“The third day” (John 2:1) is associated with resurrection in the Bible, for the Lord rose on the third day (ICor.15:3,4) And since the gospel of John is associated with Israel, this wedding is a type of Israel’s resurrection and the marriage of the Lamb to the saved of all ages, the bride of which Israel is a part (Rev.19:7-10). The first Adam got married to fill the earth with people and have dominion over the animals (Gen.1:28,29), the last Adam (ICor.15:45) will get married to fill the earth with His people (believers) and have dominion over the animals in the kingdom (Is.11:6-9)
The wedding in John 2 was actually the third day after the fourth day (John 1:19,29,35,43), making it the 7th day, the day Adam got married. The last Adam will also get married on the 7th day in the millennial kingdom, the 7 thousandth year of human history (cf. IIPe.3:8), the same “day” Hosea said Israel would rise from the dead (6:2). They were supposed to rise 2,000 years after Abraham, but the mystery interrupted God’s prophetic program.
The Lord “and His disciples” were called to the wedding. So far He had six: James, John, Nathanael, Andrew, Simon, Philip) were called to the wedding (Jo.2:2 cf. John 1). They ran out of wine (2:3), and wine” is a symbol of joy in the Bible (Ps.104:15). And yes, the Lord made wine. Arguing that He wouldn’t make wine because some people become drunkards is like arguing He wouldn’t make bread because some become gluttons. Why wouldn’t the Lord make something that makes God glad (Judges 9:13) by making men glad? Wine is also associated with the king-dom (Amos 9:13) when Israel will have her greatest joy.
When they ran out of wine (John 2:3) it was a symbol of how Israel was out of joy. The Lord’s mother was His flesh and blood, a type of Israel (Rom.9:4,5). She must have been one of the women in charge of arranging the wedding, or else she wouldn’t consider this her problem. She thus typifies Israel, who will one day arrange the Lamb’s wedding. Appealing to Him for wine was like Israel appealing to the Lord for the wine of the kingdom.
She must have expected the Lord to do a miracle. She’d never seen Him do a miracle before (cf. 2:11), but had seen or heard about what happened in Mark 1:9-11, and if she didn’t know He was God’s Son before, she knew it now! So after she knows He’s God’s Son, she expects Him to make wine, typifying how after Israel learned He was God’s Son, they expected the wine of the kingdom (John 6:5). The Lord was reluctant to make the wine, since His hour was “not yet come,” as He had not yet died, risen again and ascended to heaven to get the kingdom and bring it back to earth (v.4 cf. Luke 19:11-27).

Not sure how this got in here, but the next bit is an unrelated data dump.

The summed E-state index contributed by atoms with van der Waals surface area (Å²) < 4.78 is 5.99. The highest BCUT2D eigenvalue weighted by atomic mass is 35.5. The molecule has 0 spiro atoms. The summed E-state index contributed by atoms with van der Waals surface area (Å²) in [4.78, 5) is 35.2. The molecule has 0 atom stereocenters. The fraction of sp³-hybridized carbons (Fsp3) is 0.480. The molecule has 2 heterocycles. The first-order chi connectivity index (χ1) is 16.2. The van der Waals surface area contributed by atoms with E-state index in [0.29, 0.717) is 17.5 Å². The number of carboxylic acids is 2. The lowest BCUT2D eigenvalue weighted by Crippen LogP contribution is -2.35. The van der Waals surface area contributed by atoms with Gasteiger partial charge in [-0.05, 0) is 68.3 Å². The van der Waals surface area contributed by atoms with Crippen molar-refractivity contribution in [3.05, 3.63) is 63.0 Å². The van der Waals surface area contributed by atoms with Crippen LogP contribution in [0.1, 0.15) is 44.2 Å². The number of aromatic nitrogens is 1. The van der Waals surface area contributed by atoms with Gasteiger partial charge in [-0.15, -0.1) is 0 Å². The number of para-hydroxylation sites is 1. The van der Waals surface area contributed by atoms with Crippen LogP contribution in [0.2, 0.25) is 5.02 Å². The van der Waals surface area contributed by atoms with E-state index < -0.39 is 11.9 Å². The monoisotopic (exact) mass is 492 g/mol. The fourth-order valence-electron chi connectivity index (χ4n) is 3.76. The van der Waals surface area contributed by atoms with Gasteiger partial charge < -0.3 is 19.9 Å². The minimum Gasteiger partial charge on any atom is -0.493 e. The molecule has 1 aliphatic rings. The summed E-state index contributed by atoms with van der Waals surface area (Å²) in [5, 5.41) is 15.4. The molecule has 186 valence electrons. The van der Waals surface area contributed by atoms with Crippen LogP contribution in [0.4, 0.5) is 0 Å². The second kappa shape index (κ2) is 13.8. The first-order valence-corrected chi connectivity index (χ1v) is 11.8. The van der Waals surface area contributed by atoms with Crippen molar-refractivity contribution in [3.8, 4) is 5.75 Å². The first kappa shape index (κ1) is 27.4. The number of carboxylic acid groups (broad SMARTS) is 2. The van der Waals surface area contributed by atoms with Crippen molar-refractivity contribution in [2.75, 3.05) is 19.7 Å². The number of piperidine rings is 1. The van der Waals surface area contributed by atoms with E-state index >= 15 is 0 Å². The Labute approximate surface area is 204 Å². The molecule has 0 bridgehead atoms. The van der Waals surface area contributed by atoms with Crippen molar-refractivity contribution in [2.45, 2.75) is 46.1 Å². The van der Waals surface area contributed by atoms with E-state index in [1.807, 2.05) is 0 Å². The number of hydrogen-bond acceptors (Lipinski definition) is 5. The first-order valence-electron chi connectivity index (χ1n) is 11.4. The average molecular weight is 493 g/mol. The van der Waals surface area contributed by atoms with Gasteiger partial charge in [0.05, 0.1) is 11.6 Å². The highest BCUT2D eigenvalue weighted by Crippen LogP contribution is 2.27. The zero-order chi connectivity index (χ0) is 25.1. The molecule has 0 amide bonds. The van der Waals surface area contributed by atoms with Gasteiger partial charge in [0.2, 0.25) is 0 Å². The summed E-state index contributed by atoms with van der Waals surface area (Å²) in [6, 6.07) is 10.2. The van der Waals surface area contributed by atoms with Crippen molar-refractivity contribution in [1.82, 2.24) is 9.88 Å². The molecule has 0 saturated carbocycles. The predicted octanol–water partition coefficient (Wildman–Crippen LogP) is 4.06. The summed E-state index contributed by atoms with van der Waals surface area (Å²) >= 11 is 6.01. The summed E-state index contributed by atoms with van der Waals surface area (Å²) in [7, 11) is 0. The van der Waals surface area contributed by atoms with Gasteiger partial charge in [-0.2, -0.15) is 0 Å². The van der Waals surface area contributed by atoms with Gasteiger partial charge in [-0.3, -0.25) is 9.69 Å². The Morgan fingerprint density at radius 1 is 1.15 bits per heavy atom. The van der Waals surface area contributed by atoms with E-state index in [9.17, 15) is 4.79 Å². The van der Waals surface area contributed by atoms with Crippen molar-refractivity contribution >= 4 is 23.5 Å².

But while it was not yet time for the kingdom, the Lord made the wine. The “six” stone waterpots (John 2:6) repre-sented the Lord’s six disciples, cold and lifeless since they had not yet believed and been saved (2:11). The waterpots were for “the purifying of the Jews” (2:6), but until they were filled with the water of salvation (cf. Isa. 12:3), they couldn’t help the Lord purify anyone! The Lord didn’t put the wine in the empty winepots (cf. Mt. 9:17) because He couldn’t put the new wine of the Spirit into the old pots of unbelieving Israel. He rather put the new wine of the Spirit of the kingdom in the new disciples (Acts 2:13), who were filled “to the brim” (John 2:7) with the Spirit (Acts 2:4).
When they ran out of wine, they probably told “the governor” or wedding planner (John 2:8), but he was helpless. He was a type of Israel’s priests, the “governors” of the temple (IChron.24:5). When Israel ran out of joy, the priests were helpless to help her. When the servants took the evidence of joy to the priests (John 2:8,9), it was symbolic of how evidence of the joy of the kingdom was brought to the priests in the Lord’s day (Luke 5:13,14; 17:14). The governor “tasted” the wine (John 2:9), a type of how after Israel’s priests had tasted the kingdom, there was no going back (Heb.6:4-6).
Men always give their best first, and save the worst for last (John 2:10), as when the pleasures of sin (Heb.11:25) come before the wages of sin (Rom. 6:23). But God always does the opposite, gives us the worst first (the cross) and saves the best for last (Ps.16:11; 36:8).